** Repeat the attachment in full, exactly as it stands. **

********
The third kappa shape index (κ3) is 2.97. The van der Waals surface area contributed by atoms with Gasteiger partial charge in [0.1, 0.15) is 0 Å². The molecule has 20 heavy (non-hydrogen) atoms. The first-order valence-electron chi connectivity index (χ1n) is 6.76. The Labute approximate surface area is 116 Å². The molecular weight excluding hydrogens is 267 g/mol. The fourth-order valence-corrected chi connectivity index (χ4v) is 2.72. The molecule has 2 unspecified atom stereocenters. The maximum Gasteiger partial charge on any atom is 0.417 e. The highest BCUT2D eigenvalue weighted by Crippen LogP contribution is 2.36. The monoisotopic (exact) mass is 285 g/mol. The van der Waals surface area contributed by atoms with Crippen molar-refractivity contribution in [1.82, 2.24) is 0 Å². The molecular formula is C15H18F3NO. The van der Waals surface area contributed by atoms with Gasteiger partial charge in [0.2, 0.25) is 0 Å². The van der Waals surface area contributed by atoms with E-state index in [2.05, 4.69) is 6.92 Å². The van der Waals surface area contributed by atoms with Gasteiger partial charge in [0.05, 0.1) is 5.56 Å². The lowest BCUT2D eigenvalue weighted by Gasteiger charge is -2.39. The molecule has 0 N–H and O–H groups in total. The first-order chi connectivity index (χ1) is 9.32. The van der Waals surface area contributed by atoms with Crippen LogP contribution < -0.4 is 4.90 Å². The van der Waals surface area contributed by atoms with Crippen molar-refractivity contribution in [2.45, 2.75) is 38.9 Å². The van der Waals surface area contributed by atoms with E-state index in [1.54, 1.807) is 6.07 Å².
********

The third kappa shape index (κ3) is 2.97. The van der Waals surface area contributed by atoms with Gasteiger partial charge in [0.1, 0.15) is 0 Å². The molecule has 20 heavy (non-hydrogen) atoms. The first-order valence-electron chi connectivity index (χ1n) is 6.76. The Labute approximate surface area is 116 Å². The molecular weight excluding hydrogens is 267 g/mol. The fourth-order valence-corrected chi connectivity index (χ4v) is 2.72. The molecule has 2 unspecified atom stereocenters. The maximum Gasteiger partial charge on any atom is 0.417 e. The highest BCUT2D eigenvalue weighted by Crippen LogP contribution is 2.36. The monoisotopic (exact) mass is 285 g/mol. The van der Waals surface area contributed by atoms with Crippen molar-refractivity contribution in [1.82, 2.24) is 0 Å². The molecular formula is C15H18F3NO. The van der Waals surface area contributed by atoms with Gasteiger partial charge in [0.2, 0.25) is 0 Å². The van der Waals surface area contributed by atoms with E-state index in [2.05, 4.69) is 6.92 Å². The van der Waals surface area contributed by atoms with Gasteiger partial charge in [0.05, 0.1) is 5.56 Å². The lowest BCUT2D eigenvalue weighted by Gasteiger charge is -2.39. The molecule has 0 N–H and O–H groups in total. The first-order chi connectivity index (χ1) is 9.32. The van der Waals surface area contributed by atoms with Crippen LogP contribution < -0.4 is 4.90 Å². The van der Waals surface area contributed by atoms with Crippen molar-refractivity contribution in [2.45, 2.75) is 38.9 Å². The van der Waals surface area contributed by atoms with E-state index in [1.54, 1.807) is 6.07 Å².